Censorship in The Soviet Union - Circumvention of Censorship

Circumvention of Censorship

Samizdat, allegoric styles, smuggling, and publishing abroad were used as methods of circumventing censorship.

For example, an underground library was functioning in Odessa from 1967 to 1982, which was used by around 2000 readers.

Soviet dissidents were active fighters against censorship. Samizdat was the main method of information dissemination. Part of the dissident movement was engaged in protection of civil rights. The first in USSR uncensored newsletter distributed through Samizdat during 15 years - from 30 April 1968 to 17 November 1983. Such organizations as the Moscow Helsinki Group or the Free interprofessional labor union were also engaged in similar activities.

There were cases of literary hoaxes, where authors made up a translated source. Poet Vladimir Lifschitz, for instance, invented a British poet named James Clifford, who allegedly died in 1944 on the Western Front. Vladimir published poetry which he claimed was written by James Clifford, but which was actually his own work.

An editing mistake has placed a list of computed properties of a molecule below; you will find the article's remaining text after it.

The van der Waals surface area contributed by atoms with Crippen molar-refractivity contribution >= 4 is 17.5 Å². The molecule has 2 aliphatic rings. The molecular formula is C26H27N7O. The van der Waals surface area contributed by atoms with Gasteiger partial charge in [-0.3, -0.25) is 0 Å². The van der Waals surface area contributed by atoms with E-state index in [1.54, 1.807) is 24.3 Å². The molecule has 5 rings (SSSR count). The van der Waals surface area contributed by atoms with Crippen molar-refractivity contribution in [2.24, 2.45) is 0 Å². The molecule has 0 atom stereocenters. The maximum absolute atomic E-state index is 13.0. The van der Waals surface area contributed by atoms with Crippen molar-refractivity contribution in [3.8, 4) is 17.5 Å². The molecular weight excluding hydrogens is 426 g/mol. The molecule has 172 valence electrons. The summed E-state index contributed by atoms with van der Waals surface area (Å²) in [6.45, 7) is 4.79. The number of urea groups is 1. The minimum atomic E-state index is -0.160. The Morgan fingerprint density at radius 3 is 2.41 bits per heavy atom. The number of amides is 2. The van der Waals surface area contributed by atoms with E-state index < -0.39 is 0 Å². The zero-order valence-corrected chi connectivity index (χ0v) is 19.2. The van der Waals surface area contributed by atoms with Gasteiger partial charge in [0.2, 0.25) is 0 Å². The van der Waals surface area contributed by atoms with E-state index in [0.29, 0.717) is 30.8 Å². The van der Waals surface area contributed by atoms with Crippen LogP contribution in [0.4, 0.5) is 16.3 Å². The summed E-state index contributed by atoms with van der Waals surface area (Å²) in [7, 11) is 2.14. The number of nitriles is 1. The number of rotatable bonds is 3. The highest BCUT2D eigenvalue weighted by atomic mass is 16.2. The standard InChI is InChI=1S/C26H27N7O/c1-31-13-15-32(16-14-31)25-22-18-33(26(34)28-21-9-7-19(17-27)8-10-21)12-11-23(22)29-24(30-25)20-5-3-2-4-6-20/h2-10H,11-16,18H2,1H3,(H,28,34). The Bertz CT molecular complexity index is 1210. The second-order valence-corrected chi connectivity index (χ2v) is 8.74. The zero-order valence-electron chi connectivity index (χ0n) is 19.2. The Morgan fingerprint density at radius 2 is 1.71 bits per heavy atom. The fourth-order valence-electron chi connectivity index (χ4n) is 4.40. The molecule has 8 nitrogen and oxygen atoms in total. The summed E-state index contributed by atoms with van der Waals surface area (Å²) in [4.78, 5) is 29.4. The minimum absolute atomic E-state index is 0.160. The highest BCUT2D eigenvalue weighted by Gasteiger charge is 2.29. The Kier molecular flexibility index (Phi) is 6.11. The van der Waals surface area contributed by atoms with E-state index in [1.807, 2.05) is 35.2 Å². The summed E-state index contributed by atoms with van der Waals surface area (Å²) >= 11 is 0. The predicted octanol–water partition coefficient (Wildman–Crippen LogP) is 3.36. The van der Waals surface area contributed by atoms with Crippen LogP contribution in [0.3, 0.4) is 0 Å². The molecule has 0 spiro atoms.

One more method was so called "dog method". According it one should include an obviously ridiculous and attention-drawing vivid episode in the work. As a result, minor nuances went unnoticed. In this manner, a movie named The Diamond Arm was saved after the director, Leonid Gaidai, intentionally included a nuclear explosion at the end of the film. The Goskino commission was horrified and requested that the explosion be removed. After resisting for a while Gaidai removed the explosion and the rest of the film was left almost untouched.

One of the important information channels were anecdotes. Through this folklore form people often express their critical attitude to authorities and communistic ideology. Political anecdotes became widespread in 1960 - 1970. In 1980 a good anecdote propagated from Moscow to Vladivostok in three days.

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